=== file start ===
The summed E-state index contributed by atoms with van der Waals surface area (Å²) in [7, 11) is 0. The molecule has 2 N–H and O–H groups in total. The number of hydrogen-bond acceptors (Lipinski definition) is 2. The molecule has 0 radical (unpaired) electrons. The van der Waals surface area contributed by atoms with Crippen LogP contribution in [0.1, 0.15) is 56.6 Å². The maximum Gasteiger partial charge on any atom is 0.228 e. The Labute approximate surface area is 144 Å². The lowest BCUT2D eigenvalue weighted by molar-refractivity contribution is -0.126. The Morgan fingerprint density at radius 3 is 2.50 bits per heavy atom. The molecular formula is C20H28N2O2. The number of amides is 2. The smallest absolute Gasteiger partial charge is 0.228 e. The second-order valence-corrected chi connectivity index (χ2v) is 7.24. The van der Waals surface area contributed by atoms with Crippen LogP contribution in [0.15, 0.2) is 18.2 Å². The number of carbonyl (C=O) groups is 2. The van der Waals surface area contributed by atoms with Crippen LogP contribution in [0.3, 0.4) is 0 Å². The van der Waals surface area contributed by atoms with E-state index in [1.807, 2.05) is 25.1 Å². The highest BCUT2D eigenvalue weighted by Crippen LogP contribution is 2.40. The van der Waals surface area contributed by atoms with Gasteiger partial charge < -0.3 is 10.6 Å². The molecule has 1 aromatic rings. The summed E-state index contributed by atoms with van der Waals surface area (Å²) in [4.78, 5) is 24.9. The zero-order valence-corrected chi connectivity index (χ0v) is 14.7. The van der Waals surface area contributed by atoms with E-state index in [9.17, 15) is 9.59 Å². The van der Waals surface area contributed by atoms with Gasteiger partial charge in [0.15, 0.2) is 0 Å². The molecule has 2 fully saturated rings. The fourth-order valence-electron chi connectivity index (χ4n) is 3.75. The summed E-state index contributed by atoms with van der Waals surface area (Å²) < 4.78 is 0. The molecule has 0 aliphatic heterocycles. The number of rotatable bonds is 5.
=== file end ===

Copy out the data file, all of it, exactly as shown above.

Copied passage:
The summed E-state index contributed by atoms with van der Waals surface area (Å²) in [7, 11) is 0. The molecule has 2 N–H and O–H groups in total. The number of hydrogen-bond acceptors (Lipinski definition) is 2. The molecule has 0 radical (unpaired) electrons. The van der Waals surface area contributed by atoms with Crippen LogP contribution in [0.1, 0.15) is 56.6 Å². The maximum Gasteiger partial charge on any atom is 0.228 e. The Labute approximate surface area is 144 Å². The lowest BCUT2D eigenvalue weighted by molar-refractivity contribution is -0.126. The Morgan fingerprint density at radius 3 is 2.50 bits per heavy atom. The molecular formula is C20H28N2O2. The number of amides is 2. The smallest absolute Gasteiger partial charge is 0.228 e. The second-order valence-corrected chi connectivity index (χ2v) is 7.24. The van der Waals surface area contributed by atoms with Crippen LogP contribution in [0.15, 0.2) is 18.2 Å². The number of carbonyl (C=O) groups is 2. The van der Waals surface area contributed by atoms with Crippen LogP contribution in [0.3, 0.4) is 0 Å². The van der Waals surface area contributed by atoms with E-state index in [1.807, 2.05) is 25.1 Å². The highest BCUT2D eigenvalue weighted by Crippen LogP contribution is 2.40. The van der Waals surface area contributed by atoms with Gasteiger partial charge < -0.3 is 10.6 Å². The molecule has 1 aromatic rings. The summed E-state index contributed by atoms with van der Waals surface area (Å²) in [4.78, 5) is 24.9. The zero-order valence-corrected chi connectivity index (χ0v) is 14.7. The van der Waals surface area contributed by atoms with E-state index in [9.17, 15) is 9.59 Å². The van der Waals surface area contributed by atoms with Gasteiger partial charge in [0.15, 0.2) is 0 Å². The molecule has 2 fully saturated rings. The fourth-order valence-electron chi connectivity index (χ4n) is 3.75. The summed E-state index contributed by atoms with van der Waals surface area (Å²) < 4.78 is 0. The molecule has 0 aliphatic heterocycles. The number of rotatable bonds is 5.